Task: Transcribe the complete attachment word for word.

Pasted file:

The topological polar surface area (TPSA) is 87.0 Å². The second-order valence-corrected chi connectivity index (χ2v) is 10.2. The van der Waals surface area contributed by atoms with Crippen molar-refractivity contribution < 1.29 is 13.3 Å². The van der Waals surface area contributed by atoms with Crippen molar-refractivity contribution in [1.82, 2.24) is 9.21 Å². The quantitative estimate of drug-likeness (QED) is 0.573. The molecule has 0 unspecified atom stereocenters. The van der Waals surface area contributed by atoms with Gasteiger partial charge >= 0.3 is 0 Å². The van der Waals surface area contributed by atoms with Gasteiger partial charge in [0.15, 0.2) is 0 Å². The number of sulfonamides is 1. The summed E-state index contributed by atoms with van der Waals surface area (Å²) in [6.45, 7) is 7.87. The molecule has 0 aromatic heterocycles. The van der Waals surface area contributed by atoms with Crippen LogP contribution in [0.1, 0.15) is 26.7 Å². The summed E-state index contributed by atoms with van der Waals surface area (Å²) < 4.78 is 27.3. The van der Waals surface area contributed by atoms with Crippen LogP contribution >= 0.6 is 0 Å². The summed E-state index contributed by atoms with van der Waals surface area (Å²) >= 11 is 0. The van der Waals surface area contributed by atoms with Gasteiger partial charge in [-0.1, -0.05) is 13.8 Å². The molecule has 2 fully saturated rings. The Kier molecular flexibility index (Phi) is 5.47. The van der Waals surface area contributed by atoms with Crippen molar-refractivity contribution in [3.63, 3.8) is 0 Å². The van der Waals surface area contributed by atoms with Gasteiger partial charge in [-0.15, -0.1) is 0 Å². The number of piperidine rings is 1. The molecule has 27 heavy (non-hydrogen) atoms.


The topological polar surface area (TPSA) is 87.0 Å². The second-order valence-corrected chi connectivity index (χ2v) is 10.2. The van der Waals surface area contributed by atoms with Crippen molar-refractivity contribution < 1.29 is 13.3 Å². The van der Waals surface area contributed by atoms with Crippen molar-refractivity contribution in [1.82, 2.24) is 9.21 Å². The quantitative estimate of drug-likeness (QED) is 0.573. The molecule has 0 unspecified atom stereocenters. The van der Waals surface area contributed by atoms with Gasteiger partial charge >= 0.3 is 0 Å². The van der Waals surface area contributed by atoms with Gasteiger partial charge in [0.15, 0.2) is 0 Å². The number of sulfonamides is 1. The summed E-state index contributed by atoms with van der Waals surface area (Å²) in [6.45, 7) is 7.87. The molecule has 0 aromatic heterocycles. The van der Waals surface area contributed by atoms with Crippen LogP contribution in [0.1, 0.15) is 26.7 Å². The summed E-state index contributed by atoms with van der Waals surface area (Å²) < 4.78 is 27.3. The van der Waals surface area contributed by atoms with Crippen LogP contribution >= 0.6 is 0 Å². The summed E-state index contributed by atoms with van der Waals surface area (Å²) >= 11 is 0. The van der Waals surface area contributed by atoms with Gasteiger partial charge in [-0.1, -0.05) is 13.8 Å². The molecule has 2 fully saturated rings. The Kier molecular flexibility index (Phi) is 5.47. The van der Waals surface area contributed by atoms with Crippen molar-refractivity contribution in [3.63, 3.8) is 0 Å². The van der Waals surface area contributed by atoms with Gasteiger partial charge in [-0.15, -0.1) is 0 Å². The number of piperidine rings is 1. The molecule has 27 heavy (non-hydrogen) atoms.